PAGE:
They were outside all day!! They rode bikes, scooters. They played that elastic game that I played as a child wherein 2 people put the elastic around their calves at a distance of about 1 or more metres, & someone else does a jumping pattern in & out, over the elastic. I didn’t see a phone in anyone’s hands, nor an ipad, except men’s hands. The mothers were fully present and seemingly relaxed. The children were dirty in the best of outdoor ways, smeared dusty faces, some pushing their pavot behind their ears. I saw boys riding their bikes, with helmets, curls streaming in the breeze, up & down the sidewalk. I witnessed many of these small intimate easy congregations of women & children exchanging talk & being in community.

If someone needed a gentle scolding, & I only saw this once, they were given definite boundaries, as in; you can ride your bike up to that alley & down to the other alley! Clear & not overbearing or overly paranoid but very serious in the case I saw. Most of the talking was, or appeared to be in Yiddish or something else I don’t speak, with a little English thrown in.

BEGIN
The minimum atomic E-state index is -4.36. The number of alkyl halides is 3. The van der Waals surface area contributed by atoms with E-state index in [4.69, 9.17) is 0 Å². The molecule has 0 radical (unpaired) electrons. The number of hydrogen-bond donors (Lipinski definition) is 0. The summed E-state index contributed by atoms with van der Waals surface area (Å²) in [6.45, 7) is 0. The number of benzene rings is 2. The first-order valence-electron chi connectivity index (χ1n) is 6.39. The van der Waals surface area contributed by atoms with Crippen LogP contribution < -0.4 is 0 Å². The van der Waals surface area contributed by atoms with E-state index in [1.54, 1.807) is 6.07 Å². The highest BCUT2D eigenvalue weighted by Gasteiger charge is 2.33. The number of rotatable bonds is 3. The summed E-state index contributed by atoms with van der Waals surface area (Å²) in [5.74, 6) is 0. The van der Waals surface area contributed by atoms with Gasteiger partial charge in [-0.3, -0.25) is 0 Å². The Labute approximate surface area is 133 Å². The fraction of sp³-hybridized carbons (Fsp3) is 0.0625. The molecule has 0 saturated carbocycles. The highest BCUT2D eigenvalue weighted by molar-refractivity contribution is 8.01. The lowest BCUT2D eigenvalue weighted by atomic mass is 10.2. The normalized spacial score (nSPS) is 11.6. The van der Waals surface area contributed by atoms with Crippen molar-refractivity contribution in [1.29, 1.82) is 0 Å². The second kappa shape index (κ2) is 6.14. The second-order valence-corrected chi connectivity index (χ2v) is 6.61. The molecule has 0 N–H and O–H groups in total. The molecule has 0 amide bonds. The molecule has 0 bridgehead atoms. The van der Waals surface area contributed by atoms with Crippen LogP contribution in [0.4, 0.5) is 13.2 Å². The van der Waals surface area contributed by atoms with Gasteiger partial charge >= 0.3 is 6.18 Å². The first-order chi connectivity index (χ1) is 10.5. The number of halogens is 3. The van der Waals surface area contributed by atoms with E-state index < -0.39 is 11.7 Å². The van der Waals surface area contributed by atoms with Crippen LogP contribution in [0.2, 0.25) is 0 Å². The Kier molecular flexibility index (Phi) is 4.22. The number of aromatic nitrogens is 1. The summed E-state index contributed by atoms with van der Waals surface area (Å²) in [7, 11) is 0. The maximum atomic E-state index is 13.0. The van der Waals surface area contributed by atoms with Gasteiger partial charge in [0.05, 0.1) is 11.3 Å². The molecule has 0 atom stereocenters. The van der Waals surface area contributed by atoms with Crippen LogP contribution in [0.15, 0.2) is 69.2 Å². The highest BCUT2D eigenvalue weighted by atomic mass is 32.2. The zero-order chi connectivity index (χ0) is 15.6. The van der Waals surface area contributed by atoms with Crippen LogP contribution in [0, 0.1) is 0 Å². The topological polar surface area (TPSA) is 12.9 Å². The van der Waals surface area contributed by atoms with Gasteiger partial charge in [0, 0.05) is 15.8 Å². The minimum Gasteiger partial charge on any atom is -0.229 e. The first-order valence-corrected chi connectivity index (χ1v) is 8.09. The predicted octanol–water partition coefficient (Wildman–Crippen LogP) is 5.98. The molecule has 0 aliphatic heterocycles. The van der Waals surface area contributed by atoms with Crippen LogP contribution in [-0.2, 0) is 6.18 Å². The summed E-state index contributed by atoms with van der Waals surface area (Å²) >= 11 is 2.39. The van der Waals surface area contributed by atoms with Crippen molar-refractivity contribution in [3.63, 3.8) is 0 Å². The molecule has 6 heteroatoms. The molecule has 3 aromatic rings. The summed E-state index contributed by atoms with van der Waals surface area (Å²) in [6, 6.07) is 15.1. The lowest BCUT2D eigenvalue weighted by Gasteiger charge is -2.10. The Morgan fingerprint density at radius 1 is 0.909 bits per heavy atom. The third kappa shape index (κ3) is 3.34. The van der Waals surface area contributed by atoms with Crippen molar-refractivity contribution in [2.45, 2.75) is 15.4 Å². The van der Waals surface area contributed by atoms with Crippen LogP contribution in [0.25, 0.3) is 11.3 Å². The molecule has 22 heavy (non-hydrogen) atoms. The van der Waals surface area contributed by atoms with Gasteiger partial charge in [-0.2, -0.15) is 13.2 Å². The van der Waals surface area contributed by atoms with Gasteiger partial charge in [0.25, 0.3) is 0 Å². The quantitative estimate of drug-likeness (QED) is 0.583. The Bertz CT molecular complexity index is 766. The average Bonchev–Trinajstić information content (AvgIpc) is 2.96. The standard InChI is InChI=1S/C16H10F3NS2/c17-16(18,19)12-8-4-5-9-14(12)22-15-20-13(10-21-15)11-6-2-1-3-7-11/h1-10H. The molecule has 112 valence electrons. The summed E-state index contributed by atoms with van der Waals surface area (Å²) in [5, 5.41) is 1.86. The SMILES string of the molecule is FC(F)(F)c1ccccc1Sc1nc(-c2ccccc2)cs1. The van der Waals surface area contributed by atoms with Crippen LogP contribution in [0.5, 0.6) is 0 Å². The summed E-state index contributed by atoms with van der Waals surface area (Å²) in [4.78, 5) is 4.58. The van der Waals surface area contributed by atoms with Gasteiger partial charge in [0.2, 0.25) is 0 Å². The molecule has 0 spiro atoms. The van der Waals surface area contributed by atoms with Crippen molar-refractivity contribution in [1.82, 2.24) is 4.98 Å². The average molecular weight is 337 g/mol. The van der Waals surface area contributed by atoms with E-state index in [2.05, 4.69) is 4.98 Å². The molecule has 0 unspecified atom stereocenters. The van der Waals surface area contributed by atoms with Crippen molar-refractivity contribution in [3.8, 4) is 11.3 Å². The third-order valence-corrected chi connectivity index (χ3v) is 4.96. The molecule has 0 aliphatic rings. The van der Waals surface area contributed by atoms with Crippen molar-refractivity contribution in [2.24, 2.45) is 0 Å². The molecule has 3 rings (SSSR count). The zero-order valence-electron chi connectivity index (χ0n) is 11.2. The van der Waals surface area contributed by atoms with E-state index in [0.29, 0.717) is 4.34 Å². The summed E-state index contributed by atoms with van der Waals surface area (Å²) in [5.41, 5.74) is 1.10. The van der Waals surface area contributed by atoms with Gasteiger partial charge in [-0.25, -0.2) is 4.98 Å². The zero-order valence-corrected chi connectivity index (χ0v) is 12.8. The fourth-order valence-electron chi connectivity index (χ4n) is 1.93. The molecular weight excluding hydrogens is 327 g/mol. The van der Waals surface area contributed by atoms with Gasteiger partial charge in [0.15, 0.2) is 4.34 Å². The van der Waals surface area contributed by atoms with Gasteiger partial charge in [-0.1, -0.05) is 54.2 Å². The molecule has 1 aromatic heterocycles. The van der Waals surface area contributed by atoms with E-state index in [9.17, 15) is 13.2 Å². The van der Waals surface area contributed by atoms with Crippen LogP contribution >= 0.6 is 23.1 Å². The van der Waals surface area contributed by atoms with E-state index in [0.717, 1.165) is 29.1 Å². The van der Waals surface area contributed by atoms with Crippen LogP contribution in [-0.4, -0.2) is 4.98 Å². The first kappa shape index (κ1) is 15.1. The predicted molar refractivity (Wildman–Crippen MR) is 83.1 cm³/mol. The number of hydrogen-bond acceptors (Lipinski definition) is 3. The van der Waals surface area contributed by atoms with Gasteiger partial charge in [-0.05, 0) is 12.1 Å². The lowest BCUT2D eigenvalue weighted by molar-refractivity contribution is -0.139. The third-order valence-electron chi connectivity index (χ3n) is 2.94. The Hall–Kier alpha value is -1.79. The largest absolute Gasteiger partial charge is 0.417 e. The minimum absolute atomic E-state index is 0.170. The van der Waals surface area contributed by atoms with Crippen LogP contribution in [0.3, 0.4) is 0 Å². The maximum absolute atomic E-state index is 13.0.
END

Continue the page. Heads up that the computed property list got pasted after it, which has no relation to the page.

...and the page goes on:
If a toddler fell, he/she was picked up, comforted, held, but I saw no overly protective behaviour. No helicoptering. Hey I’m not saying no nasty yelling ever happens, no serious heavy stuff. It’s just that in my week, I witnessed nonesuch & gave this whole way of living some new & more open thought.

These people, other to me & ‘my’ people (basically a whole plethora of types :) are completely committed to their group; go to school together, go to synagogue, follow the same laws, apparently hold the same morals, eat similar foods & food groups, have their own summer camps/schools where buses showed up to pick up the kids on most days, have a definite crop of suitable partners which they must choose from… not sure how many ‘nays’ a boy or girl can say, without disapproval. They grow up in a community, are cared for there. Hey I’m glad my kids were not brought up thusly!!

All that to say, it seemed healthy, that this child-raising system is the village we give lip-service to, but which never clearly actualizes in most modern families. I was amazed & surprised by the differences of strong opinion that were around when I raised my boys. Sometimes turning into a minefield of varying opinions & judgments. It’s done now, they are fabulously out in the world & all is well, but I can clearly recall my occasional sense of isolation with the task.